The Magazine

The Battle for Wisconsin

From the September 6, 2004 issue: A Brahmin among the Cheeseheads.

Sep 6, 2004, Vol. 9, No. 48 • By STEPHEN F. HAYES
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Assuming Brett Favre doesn't endorse anyone, Wisconsin will likely see an unprecedented level of political activity in the next two months. "After Labor Day, you won't see a new car ad for six weeks," says Keith Schmitz, a grassroots activist and Kerry supporter from the Milwaukee suburb of Shorewood. Wisconsinites have already been inundated with ads, phone calls, and candidate visits. Bush has been to the state 13 times as president. Of his 7 campaign bus trips, 3 have taken him to Wisconsin. John Edwards toured the state early last week. Kerry's ill-fated trip to Green Bay came just two days after Edwards left the state. The Democratic National Committee launched its first television ad of the 2004 campaign in Madison . . . in July 2003.

Outside groups have also been as active in Wisconsin as they have in any state. The Swift Boat Veterans for Truth chose the state in their targeted rollout of ads attacking John Kerry. The Progress for America Voter Fund, another "527" group, released the first of its anti-Kerry ads last Wednesday in just two states--Iowa and Wisconsin. Anti-Bush groups such as MoveOn.org and the Media Fund have spent considerable sums trashing the president in the state.

This saturation will not be limited to ads, or "paid media," but will also include the free media generated by news coverage. Democratic strategists say the Kerry campaign plans to have events featuring the candidates or prominent surrogates almost daily in Wisconsin from Labor Day through the November 2 election.

The reason for all of this attention is simple. Wisconsin, according to Hotline editor-in-chief Chuck Todd, is "the swingiest of all the swing states."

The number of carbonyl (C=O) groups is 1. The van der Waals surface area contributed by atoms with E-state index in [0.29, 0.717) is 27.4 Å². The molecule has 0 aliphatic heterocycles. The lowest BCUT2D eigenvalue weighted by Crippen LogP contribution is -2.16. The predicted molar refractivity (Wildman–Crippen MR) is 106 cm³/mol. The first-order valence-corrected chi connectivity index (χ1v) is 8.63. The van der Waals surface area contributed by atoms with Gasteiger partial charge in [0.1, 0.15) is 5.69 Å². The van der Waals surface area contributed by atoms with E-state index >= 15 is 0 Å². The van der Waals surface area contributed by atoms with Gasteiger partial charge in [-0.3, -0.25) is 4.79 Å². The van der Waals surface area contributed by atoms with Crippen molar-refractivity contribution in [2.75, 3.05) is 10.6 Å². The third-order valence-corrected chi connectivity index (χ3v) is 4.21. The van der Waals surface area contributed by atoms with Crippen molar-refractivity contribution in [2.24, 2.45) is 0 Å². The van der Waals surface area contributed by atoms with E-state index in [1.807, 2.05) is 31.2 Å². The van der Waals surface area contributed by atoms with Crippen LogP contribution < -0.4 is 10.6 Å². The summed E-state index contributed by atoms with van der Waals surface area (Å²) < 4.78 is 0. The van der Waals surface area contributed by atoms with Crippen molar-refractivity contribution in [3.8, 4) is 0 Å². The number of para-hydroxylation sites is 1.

Al Gore won Wisconsin by 5,708 votes in 2000--47.8 percent to 47.6 percent. (Ralph Nader won 94,070 votes--4 percent.) Republicans think the margin was closer. "There were dozens of reports of malfeasance in Milwaukee County," says Rep. Paul Ryan, co-chairman of the Bush campaign in Wisconsin. "Lots of people think it was stolen from Bush in 2000."

For months polls have shown the race to be dead even, with most of the results within the margin of error. A poll published Friday by the Los Angeles Times shows that little has changed. Bush leads Kerry 45 percent to 44 percent, with Ralph Nader at 3 percent. The margin of error is 3 percentage points.

This down-the-middle split manifests itself in the state's political leadership: While both of Wisconsin's senators are Democrats, the House delegation is split evenly, 4-4. Governor Jim Doyle is a Democrat, but Republicans control both branches of the state legislature.

IN A TYPICAL ELECTION YEAR a Democratic presidential campaign would likely dismiss or altogether ignore an interview request from a weekly agricultural newspaper with a readership of just 25,000. This is not, of course, a typical election year. And the publication in question happens to be located in western Wisconsin--one of the few rural areas where Al Gore ran well in 2000. The Kerry campaign is hoping to build on that success.

So not only did John Kerry give an interview to Scott Schultz, managing editor of The Country Today, but Kerry's campaign solicited the coverage. "The Kerry campaign was the one who contacted me," says Schultz, in an email. "They said they were interested in getting their message out to the rural population and asked whether I'd be interested in having 15 minutes or so one-on-one via telephone while the senator was traveling."

Kerry spoke with Schultz on June 23, 2004. One week later, in its issue dated June 30, 2004, The Country Today broke news that would be especially significant to its readership. "Democratic presidential candidate John Kerry said that if he's elected, he'd no longer support special regional dairy pricing programs that some Wisconsin and Minnesota farm leaders have opposed. Sen. Kerry had supported the Northeast Dairy Compact, which Upper Midwest dairy leaders said unfairly benefited Northeast dairy producers."

Two days later, on July 2, Kerry addressed a large rally at a dairy farm in Independence, Wisconsin. "I plead guilty. I did vote for the compact as a representative of farmers in Massachusetts," he explained. "I'm going to stand up for farmers in Wisconsin, Minnesota, and Iowa just as hard as I did for the farmers in Massachusetts." The crowd roared its approval.

It was an admirable and refreshing moment of candor. But it was still a flip-flop. And whatever good the careful planning and straight talk might have done was quickly undone by the candidate's awkward attempt to transform himself from John Forbes Kerry to Farmer John.